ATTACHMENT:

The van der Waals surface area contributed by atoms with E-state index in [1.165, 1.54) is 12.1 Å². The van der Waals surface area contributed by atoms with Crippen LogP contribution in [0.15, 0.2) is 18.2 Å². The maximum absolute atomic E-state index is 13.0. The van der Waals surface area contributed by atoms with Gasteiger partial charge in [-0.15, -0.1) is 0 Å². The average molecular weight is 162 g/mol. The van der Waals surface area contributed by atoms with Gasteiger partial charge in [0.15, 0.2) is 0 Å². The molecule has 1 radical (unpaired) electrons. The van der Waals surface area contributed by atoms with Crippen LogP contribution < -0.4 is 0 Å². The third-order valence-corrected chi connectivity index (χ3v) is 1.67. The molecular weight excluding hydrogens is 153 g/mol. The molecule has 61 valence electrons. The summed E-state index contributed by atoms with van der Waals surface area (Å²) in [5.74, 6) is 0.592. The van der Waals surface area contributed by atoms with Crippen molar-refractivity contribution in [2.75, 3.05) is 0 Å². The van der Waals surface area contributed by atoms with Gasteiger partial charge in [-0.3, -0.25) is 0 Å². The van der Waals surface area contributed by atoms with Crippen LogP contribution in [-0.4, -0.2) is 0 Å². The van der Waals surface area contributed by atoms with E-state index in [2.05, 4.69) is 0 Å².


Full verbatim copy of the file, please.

The van der Waals surface area contributed by atoms with E-state index in [1.165, 1.54) is 12.1 Å². The van der Waals surface area contributed by atoms with Crippen LogP contribution in [0.15, 0.2) is 18.2 Å². The maximum absolute atomic E-state index is 13.0. The van der Waals surface area contributed by atoms with Gasteiger partial charge in [-0.15, -0.1) is 0 Å². The average molecular weight is 162 g/mol. The van der Waals surface area contributed by atoms with Gasteiger partial charge in [0.15, 0.2) is 0 Å². The molecule has 1 radical (unpaired) electrons. The van der Waals surface area contributed by atoms with Crippen LogP contribution < -0.4 is 0 Å². The third-order valence-corrected chi connectivity index (χ3v) is 1.67. The molecular weight excluding hydrogens is 153 g/mol. The molecule has 61 valence electrons. The summed E-state index contributed by atoms with van der Waals surface area (Å²) in [5.74, 6) is 0.592. The van der Waals surface area contributed by atoms with Crippen molar-refractivity contribution in [2.75, 3.05) is 0 Å². The van der Waals surface area contributed by atoms with Gasteiger partial charge in [-0.3, -0.25) is 0 Å². The van der Waals surface area contributed by atoms with Crippen LogP contribution in [-0.4, -0.2) is 0 Å². The van der Waals surface area contributed by atoms with E-state index in [2.05, 4.69) is 0 Å².